Residential property investors are increasingly adding commercial properties to their portfolios. But commercial leases are a very different beast to the assured shorthold tenancies (AST) most residential property investors will be familiar with.
Residential property investors will be familiar with ASTs with the term limits and the responsibilities and obligations they put on both the landlord and the tenant. Commercial leases typically contain a greater number of obligations on the part of the tenant but at the same time allow the tenant more freedom.
Unlike a residential AST, a commercial lease term is not limited to a maximum term. Whilst the good old days of securing a tenant for 25 years are now rare, a typical commercial lease term is five to ten years. Rents are often paid quarterly in advance although tenants, particularly retail tenants, often seek to pay the rent monthly.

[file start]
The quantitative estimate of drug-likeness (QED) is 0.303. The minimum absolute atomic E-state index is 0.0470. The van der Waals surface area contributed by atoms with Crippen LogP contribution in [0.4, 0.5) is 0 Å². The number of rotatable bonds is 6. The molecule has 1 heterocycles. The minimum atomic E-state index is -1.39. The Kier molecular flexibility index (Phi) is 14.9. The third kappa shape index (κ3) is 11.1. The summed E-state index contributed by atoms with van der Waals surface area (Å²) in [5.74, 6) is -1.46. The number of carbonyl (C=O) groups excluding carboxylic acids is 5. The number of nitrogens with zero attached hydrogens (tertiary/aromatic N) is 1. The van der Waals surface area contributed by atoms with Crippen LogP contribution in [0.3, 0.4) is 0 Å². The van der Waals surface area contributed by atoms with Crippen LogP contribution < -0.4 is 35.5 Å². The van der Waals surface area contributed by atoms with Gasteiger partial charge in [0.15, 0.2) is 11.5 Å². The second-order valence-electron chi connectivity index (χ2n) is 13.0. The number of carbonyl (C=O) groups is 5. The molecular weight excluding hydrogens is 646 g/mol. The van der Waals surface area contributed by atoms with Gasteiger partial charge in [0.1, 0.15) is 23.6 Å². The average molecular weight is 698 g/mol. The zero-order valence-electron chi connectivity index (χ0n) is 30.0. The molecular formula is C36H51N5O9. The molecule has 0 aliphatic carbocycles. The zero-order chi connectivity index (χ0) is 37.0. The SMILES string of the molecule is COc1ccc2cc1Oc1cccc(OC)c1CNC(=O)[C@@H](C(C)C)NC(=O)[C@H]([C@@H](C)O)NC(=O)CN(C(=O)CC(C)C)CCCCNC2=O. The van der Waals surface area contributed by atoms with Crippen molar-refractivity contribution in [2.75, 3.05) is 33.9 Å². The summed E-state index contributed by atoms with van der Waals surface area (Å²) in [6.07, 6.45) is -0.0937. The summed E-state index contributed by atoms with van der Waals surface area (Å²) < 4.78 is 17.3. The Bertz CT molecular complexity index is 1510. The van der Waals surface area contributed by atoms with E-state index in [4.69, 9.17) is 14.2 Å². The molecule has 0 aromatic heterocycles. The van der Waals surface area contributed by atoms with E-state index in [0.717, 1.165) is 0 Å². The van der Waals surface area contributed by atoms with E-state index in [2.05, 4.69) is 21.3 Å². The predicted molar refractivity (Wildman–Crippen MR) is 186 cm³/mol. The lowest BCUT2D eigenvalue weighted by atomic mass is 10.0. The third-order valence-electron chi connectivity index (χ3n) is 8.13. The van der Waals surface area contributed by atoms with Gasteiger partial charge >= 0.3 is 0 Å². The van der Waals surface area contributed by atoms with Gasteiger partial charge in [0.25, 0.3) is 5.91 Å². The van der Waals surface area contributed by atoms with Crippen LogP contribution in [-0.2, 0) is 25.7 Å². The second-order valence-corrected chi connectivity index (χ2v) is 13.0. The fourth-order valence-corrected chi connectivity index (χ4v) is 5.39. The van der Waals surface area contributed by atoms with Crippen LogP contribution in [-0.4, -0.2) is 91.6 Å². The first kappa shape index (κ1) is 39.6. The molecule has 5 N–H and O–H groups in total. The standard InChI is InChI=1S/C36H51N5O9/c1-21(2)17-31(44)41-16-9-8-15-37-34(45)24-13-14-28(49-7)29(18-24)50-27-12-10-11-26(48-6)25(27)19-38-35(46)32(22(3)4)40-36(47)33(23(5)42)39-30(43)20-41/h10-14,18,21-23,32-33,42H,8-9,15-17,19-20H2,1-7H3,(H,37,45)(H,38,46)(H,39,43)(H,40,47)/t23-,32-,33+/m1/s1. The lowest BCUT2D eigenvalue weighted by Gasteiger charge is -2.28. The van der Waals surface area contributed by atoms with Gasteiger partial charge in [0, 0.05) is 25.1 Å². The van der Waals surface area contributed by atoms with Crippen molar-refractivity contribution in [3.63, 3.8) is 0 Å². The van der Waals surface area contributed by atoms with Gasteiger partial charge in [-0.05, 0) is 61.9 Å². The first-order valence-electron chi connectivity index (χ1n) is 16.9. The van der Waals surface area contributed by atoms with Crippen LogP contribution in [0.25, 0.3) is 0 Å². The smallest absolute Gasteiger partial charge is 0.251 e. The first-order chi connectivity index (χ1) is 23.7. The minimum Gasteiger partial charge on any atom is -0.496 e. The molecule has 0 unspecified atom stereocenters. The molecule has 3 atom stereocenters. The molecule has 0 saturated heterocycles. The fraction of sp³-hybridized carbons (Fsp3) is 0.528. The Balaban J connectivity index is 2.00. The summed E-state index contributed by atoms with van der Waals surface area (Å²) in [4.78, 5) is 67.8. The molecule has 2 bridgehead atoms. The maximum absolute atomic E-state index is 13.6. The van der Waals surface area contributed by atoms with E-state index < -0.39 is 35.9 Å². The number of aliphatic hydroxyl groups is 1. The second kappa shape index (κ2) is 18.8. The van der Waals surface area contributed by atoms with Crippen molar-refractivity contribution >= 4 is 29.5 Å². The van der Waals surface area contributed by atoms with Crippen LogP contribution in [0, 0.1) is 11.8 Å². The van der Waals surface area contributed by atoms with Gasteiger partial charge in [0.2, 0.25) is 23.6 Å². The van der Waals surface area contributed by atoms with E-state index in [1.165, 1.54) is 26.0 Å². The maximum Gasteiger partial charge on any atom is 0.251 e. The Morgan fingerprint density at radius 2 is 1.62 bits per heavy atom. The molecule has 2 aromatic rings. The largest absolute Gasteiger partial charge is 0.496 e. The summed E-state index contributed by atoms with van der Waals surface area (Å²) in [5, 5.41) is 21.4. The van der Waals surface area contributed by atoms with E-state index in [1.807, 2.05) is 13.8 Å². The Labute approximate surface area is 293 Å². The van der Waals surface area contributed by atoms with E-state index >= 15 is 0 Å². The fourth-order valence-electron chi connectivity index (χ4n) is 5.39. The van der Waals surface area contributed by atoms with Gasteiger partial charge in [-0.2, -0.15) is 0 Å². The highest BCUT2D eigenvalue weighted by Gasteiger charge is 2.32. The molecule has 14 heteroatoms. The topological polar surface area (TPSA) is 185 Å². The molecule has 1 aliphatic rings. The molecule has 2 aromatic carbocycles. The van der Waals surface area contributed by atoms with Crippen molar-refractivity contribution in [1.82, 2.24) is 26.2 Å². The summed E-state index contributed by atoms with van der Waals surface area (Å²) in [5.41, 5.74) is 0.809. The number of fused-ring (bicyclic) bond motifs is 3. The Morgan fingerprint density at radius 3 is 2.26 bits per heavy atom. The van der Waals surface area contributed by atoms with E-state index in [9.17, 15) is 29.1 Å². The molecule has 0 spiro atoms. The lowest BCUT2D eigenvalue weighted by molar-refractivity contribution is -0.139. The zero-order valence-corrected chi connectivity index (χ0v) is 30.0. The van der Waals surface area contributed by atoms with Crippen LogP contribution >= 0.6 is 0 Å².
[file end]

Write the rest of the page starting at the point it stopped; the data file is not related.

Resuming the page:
Full repairing and insuring (FRI) leases
Ideally, a tenant of a commercial property will accept a full repairing and insuring lease, often referred to as an FRI lease, which means they are fully responsible for decoration, repair and reimbursement of the insurance premium to the landlord. Where the tenant accepts a lease of part of a building rather than the whole, a tenant will pay a proportion of the costs of repair of the building and common parts via a service charge. It must be noted that it is not uncommon for a tenant to seek to limit their repairing liability when negotiating the heads of terms with the agents before legal documentation is prepared.
Commercial leases, unlike an AST, generally provide for the property to be returned to the landlord in full repair at the end of the term. If the tenant breaches this obligation, a landlord (if the lease permits) may issue a dilapidation claim in respect of the cost of disrepair left by the exiting tenant.